Billy Watkins, who makes writing superbly seem as effortless as breathing fresh air, will receive the Richard Wright Award for Literary Excellence at ceremonies Saturday in Natchez.
Watkins, a 64-year-old country boy from Gholson in rural Noxubee County, thus joins the ranks of such Mississippi writers as Eudora Welty, Willie Morris, Richard Ford, Barry Hannah, Ellen Douglas, John Grisham and Shelby Foote.
Says Watkins, “I read the names of the people on that list and it’s really hard for me to grasp this and be comfortable with it.”
Wright Award winners are honored for a body of literary work. They must be outstanding, living writers with a strong Mississippi connection. Watkins is as Mississippi as the blues, catfish and stone ground grits. He has written literature several times a week for 36 years in The Clarion-Ledger, the state’s largest newspaper. He has also authored two successful books.
When a friend suggests Watkins should become comfortable with the award because he has surely earned it, Watkins shakes his head. “Aw, man, not like the people on that list. I consider people like Willie Morris and Larry Brown to be writers. Me? I don’t know about that. I do like to tell stories.”
Watkins has told poignant stories on newsprint about otherwise ordinary Mississippians for longer than many of his readers have been alive. He writes gracefully and compellingly about the human experience – living, loving, joy, heartbreak, misery and dying. People open up, bare their souls to him. And then he writes their stories in a straight-forward, economical, easy-to-read style that makes some of his longest stories seem short.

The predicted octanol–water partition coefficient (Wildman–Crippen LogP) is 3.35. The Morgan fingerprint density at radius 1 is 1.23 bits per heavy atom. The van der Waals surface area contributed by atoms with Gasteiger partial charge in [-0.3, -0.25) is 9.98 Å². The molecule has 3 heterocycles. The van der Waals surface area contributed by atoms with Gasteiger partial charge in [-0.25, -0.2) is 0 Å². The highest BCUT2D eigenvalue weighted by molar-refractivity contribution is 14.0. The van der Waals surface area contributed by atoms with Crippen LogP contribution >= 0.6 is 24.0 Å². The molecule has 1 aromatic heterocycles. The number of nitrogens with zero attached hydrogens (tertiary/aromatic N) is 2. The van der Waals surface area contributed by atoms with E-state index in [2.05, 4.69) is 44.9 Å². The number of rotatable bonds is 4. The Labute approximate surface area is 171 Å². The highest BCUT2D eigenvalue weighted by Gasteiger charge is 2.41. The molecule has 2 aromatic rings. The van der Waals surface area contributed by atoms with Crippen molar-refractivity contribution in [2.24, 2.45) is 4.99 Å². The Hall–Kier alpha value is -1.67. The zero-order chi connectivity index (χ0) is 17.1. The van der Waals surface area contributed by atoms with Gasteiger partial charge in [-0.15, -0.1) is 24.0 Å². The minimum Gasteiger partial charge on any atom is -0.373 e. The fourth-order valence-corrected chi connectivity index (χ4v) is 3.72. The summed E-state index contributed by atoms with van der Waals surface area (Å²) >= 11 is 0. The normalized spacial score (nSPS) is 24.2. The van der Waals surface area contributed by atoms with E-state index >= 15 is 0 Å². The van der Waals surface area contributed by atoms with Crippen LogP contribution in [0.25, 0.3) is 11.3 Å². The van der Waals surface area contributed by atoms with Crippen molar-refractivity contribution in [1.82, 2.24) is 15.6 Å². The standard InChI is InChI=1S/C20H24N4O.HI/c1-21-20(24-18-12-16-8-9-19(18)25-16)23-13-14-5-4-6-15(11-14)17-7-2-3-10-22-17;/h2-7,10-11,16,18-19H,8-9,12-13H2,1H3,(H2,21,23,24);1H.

Watkins tells a story about his early days as a sports writer at The Meridian Star, when he was riding through the countryside with Mac Gordon, his editor and a mentor. They passed through Dekalb and by a grizzled, old man in overalls sitting on a bench watching the day go by.
“See that man over there?” Gordon asked.
“Yeah,” said Watkins.
“That’s who you’re writing for,” Gordon said. “Remember that. Don’t use words he can’t understand.”
Says Watkins, “That has stuck with me all these years. I still write with that old man in the back of my mine.”
Billy Watkins is the youngest of two sons born to Jimmy and Margaret Watkins. Jimmy Watkins, a rural mail carrier who played guitar and sang in a country music band, died when Billy was 7 and older brother, W.G., was 12.
Says W.G Watkins, now a highly successful, Jackson-based lawyer, “The death of our dad impacted every aspect of our lives and forced us to escape from reality into our minds and imaginations.”
W.G. Watkins says that in Gholson, he and his brother could watch only two channels on the family television. That’s all there was. Imaginations were a necessity.
“Billy was a sweet kid with a big temper and even bigger imagination,” W.G. says. “In our yard, we played Augusta National, roamed centerfield at Yankee Stadium and scored on the final play at Tiger Stadium.”
The brothers also escaped into music and into books. “W.G. read everything he could get his hands on, so I did, too” Billy says. “Like our daddy, we both played guitar and played in bands.”
When Billy was 11, the family, which by then included stepfather Bubba Hailey, opened a country store about 50 yards from the family house. The 20-foot by 20-foot store sold everything from aspirin to pigs’ feet to tire patches. In the summers and after school, Billy and W.G. were more or less the proprietors.
W.G.: “The characters who came through there undoubtedly shaped Billy’s ability to relate to people and tell stories. Customers would buy a coke and some baloney and cheese and crackers and sit in the store and tell stories while they ate their lunch. In retrospect, I think it helps explain why Billy can make you feel like you’ve known him all your life when you first meet him. He developed that friendly smile and easy banter from that store.”
As a teen, W.G. Watkins knew what he wanted. He went off to Ole Miss and eventually a law degree. Billy wasn’t so certain. He went to junior college at East Mississippi in Scooba, then to Mississippi State and finally to Ole Miss where his brother was in law school at the time.